There were also cases in the town of Davidson. According to the October 30 edition of the Davidsonian, “No Sooner had the Spanish influenza scourge been driven from the college campus than it selected the town of Davidson as its new field of activity. Within the past two weeks the epidemic increased with great rapidity, until it was found necessary to call upon the local Red Cross for assistance. The Red Cross responded immediately, securing two trained nurses, who were put at the disposal of the town council. Miss Hill, employed to take charge, made a survey of the village, not only taking in the mill district, but all surrounding localities, going as far as Sherrytown. Under her able supervision medicine, food and nurses were supplied to the needy. The mills saw the need of nurses, and secured another nurse, Miss McDade. The Red Cross handled approximately between 75 and 100 cases of sickness. With the same self-sacrifice and devotion that was shown in their work during the college epidemic, they took hold of the town situation, and not one single death occurred after their taking control, although several cases of pneumonia developed. There were five deaths resulting from pneumonia following influenza before the Red Cross took charge.”
By October 30, the situation in town was rapidly improving. According to the Davidsonian, “The crisis in the town has passed, and all are on the road to recovery. Only two families still have much sickness. The mills, however, will not open yet.” The quarantine remained in effect, “as all danger has not yet passed… In all there have been over one hundred and fifty cases since the nurses took charge… The ‘flu’ did its worst work among the negroes…There were three deaths among the negroes.” Miss Hill had left for the University of Indiana to help with the outbreak there, and Miss McDade was expecting to leave soon.
Whatever the situation in Davidson, the Wilson Daily Times reported on November 5 that there had been an increase in both cases and deaths in North Carolina. The state health department was warning of “the danger that may be anticipated from any relaxation on the part of the public.” Appeals went out for nurses to do relief work since in the emergency hospitals “the professional and volunteer nurses are beginning to give way under the strain and they must be replaced until the epidemic has abated.”
In early November, the Presbyterian church in Davidson resumed holding services. The same was true in Charlotte, where pressure from businessmen and church leaders resulted in the lifting of the quarantine on November 6. The quarantine at Camp Greene was lifted on November 11, allowing throngs of citizens and soldiers to gather in Charlotte to celebrate the end of World War I. Subsequently, cases began to skyrocket there. According to the Charlotte News,” There is general apprehension…that the lifting of the ban early in the week and the general resumption of public meetings has given rise to the setback in the epidemic conditions.”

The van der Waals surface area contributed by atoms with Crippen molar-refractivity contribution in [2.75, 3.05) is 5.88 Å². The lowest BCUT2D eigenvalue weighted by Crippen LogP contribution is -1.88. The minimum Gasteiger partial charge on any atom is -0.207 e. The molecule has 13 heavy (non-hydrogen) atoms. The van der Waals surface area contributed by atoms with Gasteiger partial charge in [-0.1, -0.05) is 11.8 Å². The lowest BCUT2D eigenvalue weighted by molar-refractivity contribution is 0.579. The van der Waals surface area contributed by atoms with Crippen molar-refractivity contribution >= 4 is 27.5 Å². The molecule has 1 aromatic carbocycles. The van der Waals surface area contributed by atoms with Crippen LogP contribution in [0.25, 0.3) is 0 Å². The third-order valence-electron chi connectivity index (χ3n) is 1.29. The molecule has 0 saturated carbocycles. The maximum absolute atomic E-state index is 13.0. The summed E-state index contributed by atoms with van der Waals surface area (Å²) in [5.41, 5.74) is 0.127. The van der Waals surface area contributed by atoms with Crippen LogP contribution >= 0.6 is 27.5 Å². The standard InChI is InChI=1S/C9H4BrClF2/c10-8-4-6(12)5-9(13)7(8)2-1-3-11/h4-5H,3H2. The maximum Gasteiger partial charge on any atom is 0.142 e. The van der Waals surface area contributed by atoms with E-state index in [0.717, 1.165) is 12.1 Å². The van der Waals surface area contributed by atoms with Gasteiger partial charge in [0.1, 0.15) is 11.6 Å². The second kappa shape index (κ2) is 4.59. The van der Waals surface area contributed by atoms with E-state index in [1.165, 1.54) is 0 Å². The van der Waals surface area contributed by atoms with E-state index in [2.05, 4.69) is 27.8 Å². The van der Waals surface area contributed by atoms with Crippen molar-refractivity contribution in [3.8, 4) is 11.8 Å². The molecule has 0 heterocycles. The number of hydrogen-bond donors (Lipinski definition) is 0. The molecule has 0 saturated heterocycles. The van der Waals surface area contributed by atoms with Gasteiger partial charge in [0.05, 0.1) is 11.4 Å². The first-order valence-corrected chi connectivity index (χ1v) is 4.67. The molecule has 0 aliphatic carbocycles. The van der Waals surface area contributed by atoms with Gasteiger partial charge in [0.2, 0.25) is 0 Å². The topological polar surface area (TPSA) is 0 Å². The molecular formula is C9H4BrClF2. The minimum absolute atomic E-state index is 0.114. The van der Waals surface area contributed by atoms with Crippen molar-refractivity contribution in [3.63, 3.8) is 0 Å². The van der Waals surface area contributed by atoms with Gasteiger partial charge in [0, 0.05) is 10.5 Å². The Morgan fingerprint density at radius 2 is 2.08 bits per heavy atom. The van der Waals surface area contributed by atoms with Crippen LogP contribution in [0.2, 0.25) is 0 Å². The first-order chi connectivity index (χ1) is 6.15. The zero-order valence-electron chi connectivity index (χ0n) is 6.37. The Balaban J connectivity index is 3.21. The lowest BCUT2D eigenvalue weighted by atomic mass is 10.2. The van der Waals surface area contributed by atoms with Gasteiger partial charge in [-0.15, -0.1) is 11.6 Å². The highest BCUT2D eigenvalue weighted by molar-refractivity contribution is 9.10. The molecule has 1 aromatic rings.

On December 3, with cases rising, schools were closed for a week; this was later extended until after Christmas. Doctors were suggesting a new quarantine order, but according to the News, “the approach of the holiday season and the vast amount of shopping to be done, offers a serious consideration to officials…for it is recognized that anything that would hamper or interfere with Christmas shopping would be most serious both to the business man and the citizen.”
Thus, Charlotte officials refused to issue a new order. These same officials had apparently been under-reporting the numbers of cases and deaths throughout the epidemic. According to revised figures published during a recent study of death certificates by the Charlotte Observer, there were over 200 new cases on both December 6 and December 7. These revised figures showed that by December 20, there had been 590 deaths in Charlotte with 80 in December alone.
On January 29, the Davidsonian reported the vital statistics for the village of Davidson in 1918. Davidson College had approximately 200 cases of influenza and around 18 cases of pneumonia. The town itself had had 179 cases and 30 cases of pneumonia. Deaths from influenza were not listed.
As in the case of Covid-19, there were many remedies, some of which had been around for years, advertised to relieve the symptoms of the flu. One was Brame’s Vapomentha Salve, which was to be put in the nostrils before going out in the morning and just before bed. Hill’s Cascara Quinine Bromide was also touted as a treatment. On May 30, 1919, the Hickory Daily Record published an advertisement for Dr. Pierce’s Golden Medical Discovery, a “vegetable tonic” containing neither alcohol nor narcotics. Noting that in the spring “people feel weak, tired, listless, their blood is thin, they have lived indoors and perhaps expended all their mental and bodily energy.” It is then that they “are apt to suffer from an attack of Influenza…Purify the blood and you can defy influenza.”
The outbreak continued during the spring of 1919, but in succeeding years the outbreaks were small and caused many fewer illnesses and deaths.
[Note: For more detailed information on the situation in Charlotte, where authorities consistently under-reported cases, see the article “The Big Lie,” published in the Charlotte Observer on April 12, 2020. For more on the epidemic at Davidson College, see the blog on the Archives and Special Collections website: https://davidsonarchivesandspecialcollections.org/aroundthed/recollecting-the-spanish-influenza-epidemic-of-1918-and-covid-19-in-davidson/]
Nancy Griffith lived in Davidson from 1979 until 1989. After a career as an archives and special collections librarian, she retired to Davidson in 2015. She has published a number of books and articles on local history, and has just completed a history of the Ada Jenkins Center.